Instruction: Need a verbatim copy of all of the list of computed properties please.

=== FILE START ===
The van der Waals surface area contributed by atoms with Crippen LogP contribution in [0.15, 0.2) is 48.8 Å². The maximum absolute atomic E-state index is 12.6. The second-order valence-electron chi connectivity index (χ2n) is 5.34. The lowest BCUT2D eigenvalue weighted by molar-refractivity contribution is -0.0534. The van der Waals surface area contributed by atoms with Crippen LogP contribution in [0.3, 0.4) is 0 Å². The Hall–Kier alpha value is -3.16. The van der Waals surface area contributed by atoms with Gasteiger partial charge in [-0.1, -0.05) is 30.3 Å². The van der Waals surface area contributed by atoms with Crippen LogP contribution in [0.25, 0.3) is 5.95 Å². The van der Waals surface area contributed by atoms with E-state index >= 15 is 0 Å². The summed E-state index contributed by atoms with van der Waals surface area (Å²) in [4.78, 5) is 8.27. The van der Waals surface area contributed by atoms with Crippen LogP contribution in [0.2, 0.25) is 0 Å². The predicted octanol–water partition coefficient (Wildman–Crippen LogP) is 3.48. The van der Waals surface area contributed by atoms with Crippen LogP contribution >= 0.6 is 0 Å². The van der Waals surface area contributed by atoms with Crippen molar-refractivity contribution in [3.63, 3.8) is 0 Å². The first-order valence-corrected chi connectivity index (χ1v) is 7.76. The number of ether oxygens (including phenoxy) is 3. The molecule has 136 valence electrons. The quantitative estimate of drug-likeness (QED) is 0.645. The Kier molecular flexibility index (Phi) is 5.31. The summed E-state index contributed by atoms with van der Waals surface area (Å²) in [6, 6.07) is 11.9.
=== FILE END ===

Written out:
The van der Waals surface area contributed by atoms with Crippen LogP contribution in [0.15, 0.2) is 48.8 Å². The maximum absolute atomic E-state index is 12.6. The second-order valence-electron chi connectivity index (χ2n) is 5.34. The lowest BCUT2D eigenvalue weighted by molar-refractivity contribution is -0.0534. The van der Waals surface area contributed by atoms with Crippen LogP contribution in [0.3, 0.4) is 0 Å². The Hall–Kier alpha value is -3.16. The van der Waals surface area contributed by atoms with Gasteiger partial charge in [-0.1, -0.05) is 30.3 Å². The van der Waals surface area contributed by atoms with Crippen LogP contribution in [0.25, 0.3) is 5.95 Å². The van der Waals surface area contributed by atoms with E-state index >= 15 is 0 Å². The summed E-state index contributed by atoms with van der Waals surface area (Å²) in [4.78, 5) is 8.27. The van der Waals surface area contributed by atoms with Crippen LogP contribution in [0.2, 0.25) is 0 Å². The predicted octanol–water partition coefficient (Wildman–Crippen LogP) is 3.48. The van der Waals surface area contributed by atoms with Crippen LogP contribution >= 0.6 is 0 Å². The van der Waals surface area contributed by atoms with Crippen molar-refractivity contribution in [3.63, 3.8) is 0 Å². The first-order valence-corrected chi connectivity index (χ1v) is 7.76. The number of ether oxygens (including phenoxy) is 3. The molecule has 136 valence electrons. The quantitative estimate of drug-likeness (QED) is 0.645. The Kier molecular flexibility index (Phi) is 5.31. The summed E-state index contributed by atoms with van der Waals surface area (Å²) in [6, 6.07) is 11.9.